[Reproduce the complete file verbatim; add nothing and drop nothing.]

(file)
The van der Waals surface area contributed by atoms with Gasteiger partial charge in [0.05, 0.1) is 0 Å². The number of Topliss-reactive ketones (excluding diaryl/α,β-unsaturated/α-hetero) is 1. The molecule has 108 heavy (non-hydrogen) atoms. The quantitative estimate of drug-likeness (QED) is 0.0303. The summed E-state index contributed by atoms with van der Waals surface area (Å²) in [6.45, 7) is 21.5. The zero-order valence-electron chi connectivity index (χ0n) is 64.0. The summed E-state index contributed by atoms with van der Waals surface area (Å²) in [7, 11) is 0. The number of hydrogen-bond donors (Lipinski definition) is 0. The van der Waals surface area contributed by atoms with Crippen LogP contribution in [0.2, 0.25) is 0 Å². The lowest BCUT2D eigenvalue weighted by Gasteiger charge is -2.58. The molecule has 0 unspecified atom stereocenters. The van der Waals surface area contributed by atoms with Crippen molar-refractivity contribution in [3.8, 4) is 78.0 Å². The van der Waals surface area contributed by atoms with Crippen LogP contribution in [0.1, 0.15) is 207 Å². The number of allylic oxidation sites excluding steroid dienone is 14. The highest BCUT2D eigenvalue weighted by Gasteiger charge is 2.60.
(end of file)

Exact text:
The van der Waals surface area contributed by atoms with Gasteiger partial charge in [0.05, 0.1) is 0 Å². The number of Topliss-reactive ketones (excluding diaryl/α,β-unsaturated/α-hetero) is 1. The molecule has 108 heavy (non-hydrogen) atoms. The quantitative estimate of drug-likeness (QED) is 0.0303. The summed E-state index contributed by atoms with van der Waals surface area (Å²) in [6.45, 7) is 21.5. The zero-order valence-electron chi connectivity index (χ0n) is 64.0. The summed E-state index contributed by atoms with van der Waals surface area (Å²) in [7, 11) is 0. The number of hydrogen-bond donors (Lipinski definition) is 0. The van der Waals surface area contributed by atoms with Crippen LogP contribution in [0.2, 0.25) is 0 Å². The lowest BCUT2D eigenvalue weighted by Gasteiger charge is -2.58. The molecule has 0 unspecified atom stereocenters. The van der Waals surface area contributed by atoms with Crippen molar-refractivity contribution in [3.8, 4) is 78.0 Å². The van der Waals surface area contributed by atoms with Crippen LogP contribution in [0.1, 0.15) is 207 Å². The number of allylic oxidation sites excluding steroid dienone is 14. The highest BCUT2D eigenvalue weighted by Gasteiger charge is 2.60.